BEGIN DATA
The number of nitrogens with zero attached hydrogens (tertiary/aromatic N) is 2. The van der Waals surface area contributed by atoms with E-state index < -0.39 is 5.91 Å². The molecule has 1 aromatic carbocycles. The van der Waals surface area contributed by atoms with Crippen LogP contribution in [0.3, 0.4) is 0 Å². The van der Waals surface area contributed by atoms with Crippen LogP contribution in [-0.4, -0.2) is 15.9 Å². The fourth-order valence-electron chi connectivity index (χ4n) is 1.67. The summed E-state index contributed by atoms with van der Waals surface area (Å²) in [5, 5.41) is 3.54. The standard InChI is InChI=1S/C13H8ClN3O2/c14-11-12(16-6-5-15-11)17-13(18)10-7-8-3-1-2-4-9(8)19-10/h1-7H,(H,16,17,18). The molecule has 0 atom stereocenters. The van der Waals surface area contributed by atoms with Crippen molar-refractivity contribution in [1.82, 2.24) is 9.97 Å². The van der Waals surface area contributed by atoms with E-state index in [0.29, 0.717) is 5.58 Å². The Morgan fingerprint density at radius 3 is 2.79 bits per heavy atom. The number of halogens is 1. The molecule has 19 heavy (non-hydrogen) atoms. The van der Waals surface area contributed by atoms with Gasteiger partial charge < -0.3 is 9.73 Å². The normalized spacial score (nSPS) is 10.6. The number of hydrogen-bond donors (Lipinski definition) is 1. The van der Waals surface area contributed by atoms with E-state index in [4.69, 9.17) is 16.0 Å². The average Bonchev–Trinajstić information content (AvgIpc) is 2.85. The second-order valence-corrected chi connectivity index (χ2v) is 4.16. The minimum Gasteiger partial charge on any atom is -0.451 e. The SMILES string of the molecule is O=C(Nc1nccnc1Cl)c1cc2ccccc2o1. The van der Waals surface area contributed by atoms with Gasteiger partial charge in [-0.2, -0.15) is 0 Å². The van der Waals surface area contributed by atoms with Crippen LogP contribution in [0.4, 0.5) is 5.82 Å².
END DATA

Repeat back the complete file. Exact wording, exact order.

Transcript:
The number of nitrogens with zero attached hydrogens (tertiary/aromatic N) is 2. The van der Waals surface area contributed by atoms with E-state index < -0.39 is 5.91 Å². The molecule has 1 aromatic carbocycles. The van der Waals surface area contributed by atoms with Crippen LogP contribution in [0.3, 0.4) is 0 Å². The van der Waals surface area contributed by atoms with Crippen LogP contribution in [-0.4, -0.2) is 15.9 Å². The fourth-order valence-electron chi connectivity index (χ4n) is 1.67. The summed E-state index contributed by atoms with van der Waals surface area (Å²) in [5, 5.41) is 3.54. The standard InChI is InChI=1S/C13H8ClN3O2/c14-11-12(16-6-5-15-11)17-13(18)10-7-8-3-1-2-4-9(8)19-10/h1-7H,(H,16,17,18). The molecule has 0 atom stereocenters. The van der Waals surface area contributed by atoms with Crippen molar-refractivity contribution in [1.82, 2.24) is 9.97 Å². The van der Waals surface area contributed by atoms with E-state index in [0.29, 0.717) is 5.58 Å². The Morgan fingerprint density at radius 3 is 2.79 bits per heavy atom. The number of halogens is 1. The molecule has 19 heavy (non-hydrogen) atoms. The van der Waals surface area contributed by atoms with Gasteiger partial charge < -0.3 is 9.73 Å². The normalized spacial score (nSPS) is 10.6. The number of hydrogen-bond donors (Lipinski definition) is 1. The van der Waals surface area contributed by atoms with E-state index in [4.69, 9.17) is 16.0 Å². The average Bonchev–Trinajstić information content (AvgIpc) is 2.85. The second-order valence-corrected chi connectivity index (χ2v) is 4.16. The minimum Gasteiger partial charge on any atom is -0.451 e. The SMILES string of the molecule is O=C(Nc1nccnc1Cl)c1cc2ccccc2o1. The van der Waals surface area contributed by atoms with Gasteiger partial charge in [-0.2, -0.15) is 0 Å². The van der Waals surface area contributed by atoms with Crippen LogP contribution in [0.4, 0.5) is 5.82 Å².